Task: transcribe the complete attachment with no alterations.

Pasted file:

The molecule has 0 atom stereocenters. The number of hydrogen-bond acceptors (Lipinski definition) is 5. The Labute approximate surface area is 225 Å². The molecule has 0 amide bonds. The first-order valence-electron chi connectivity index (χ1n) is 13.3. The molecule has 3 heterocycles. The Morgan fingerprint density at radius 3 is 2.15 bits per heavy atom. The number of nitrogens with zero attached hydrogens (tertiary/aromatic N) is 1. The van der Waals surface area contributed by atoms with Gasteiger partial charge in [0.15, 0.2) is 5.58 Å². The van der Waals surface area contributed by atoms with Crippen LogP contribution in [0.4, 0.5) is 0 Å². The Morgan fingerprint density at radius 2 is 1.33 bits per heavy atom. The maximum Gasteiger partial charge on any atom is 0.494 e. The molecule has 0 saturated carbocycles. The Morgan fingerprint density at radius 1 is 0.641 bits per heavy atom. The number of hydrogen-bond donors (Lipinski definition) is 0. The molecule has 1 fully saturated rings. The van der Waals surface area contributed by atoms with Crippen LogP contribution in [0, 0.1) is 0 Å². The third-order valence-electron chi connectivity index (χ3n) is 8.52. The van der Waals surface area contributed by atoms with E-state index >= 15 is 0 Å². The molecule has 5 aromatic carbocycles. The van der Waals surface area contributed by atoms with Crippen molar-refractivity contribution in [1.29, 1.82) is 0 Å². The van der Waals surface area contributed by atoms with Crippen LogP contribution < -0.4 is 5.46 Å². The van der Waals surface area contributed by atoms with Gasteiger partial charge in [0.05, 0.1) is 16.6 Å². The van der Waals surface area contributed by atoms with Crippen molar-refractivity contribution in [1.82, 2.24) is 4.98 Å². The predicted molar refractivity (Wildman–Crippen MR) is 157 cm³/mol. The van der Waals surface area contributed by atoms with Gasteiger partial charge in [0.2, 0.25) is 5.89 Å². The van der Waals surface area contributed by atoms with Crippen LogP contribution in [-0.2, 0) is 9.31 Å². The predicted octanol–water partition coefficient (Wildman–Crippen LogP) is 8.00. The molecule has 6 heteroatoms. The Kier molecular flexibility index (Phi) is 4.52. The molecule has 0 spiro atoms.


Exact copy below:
The molecule has 0 atom stereocenters. The number of hydrogen-bond acceptors (Lipinski definition) is 5. The Labute approximate surface area is 225 Å². The molecule has 0 amide bonds. The first-order valence-electron chi connectivity index (χ1n) is 13.3. The molecule has 3 heterocycles. The Morgan fingerprint density at radius 3 is 2.15 bits per heavy atom. The number of nitrogens with zero attached hydrogens (tertiary/aromatic N) is 1. The van der Waals surface area contributed by atoms with Gasteiger partial charge in [0.15, 0.2) is 5.58 Å². The van der Waals surface area contributed by atoms with Crippen LogP contribution in [0.4, 0.5) is 0 Å². The Morgan fingerprint density at radius 2 is 1.33 bits per heavy atom. The maximum Gasteiger partial charge on any atom is 0.494 e. The molecule has 0 saturated carbocycles. The Morgan fingerprint density at radius 1 is 0.641 bits per heavy atom. The number of hydrogen-bond donors (Lipinski definition) is 0. The molecule has 1 fully saturated rings. The van der Waals surface area contributed by atoms with Crippen LogP contribution in [0, 0.1) is 0 Å². The third-order valence-electron chi connectivity index (χ3n) is 8.52. The van der Waals surface area contributed by atoms with E-state index >= 15 is 0 Å². The molecule has 5 aromatic carbocycles. The van der Waals surface area contributed by atoms with Crippen molar-refractivity contribution in [1.29, 1.82) is 0 Å². The van der Waals surface area contributed by atoms with Crippen LogP contribution < -0.4 is 5.46 Å². The van der Waals surface area contributed by atoms with Gasteiger partial charge in [0.05, 0.1) is 16.6 Å². The van der Waals surface area contributed by atoms with Crippen molar-refractivity contribution in [1.82, 2.24) is 4.98 Å². The predicted molar refractivity (Wildman–Crippen MR) is 157 cm³/mol. The van der Waals surface area contributed by atoms with Gasteiger partial charge in [0.2, 0.25) is 5.89 Å². The van der Waals surface area contributed by atoms with Crippen LogP contribution in [-0.2, 0) is 9.31 Å². The predicted octanol–water partition coefficient (Wildman–Crippen LogP) is 8.00. The molecule has 6 heteroatoms. The Kier molecular flexibility index (Phi) is 4.52. The molecule has 0 spiro atoms.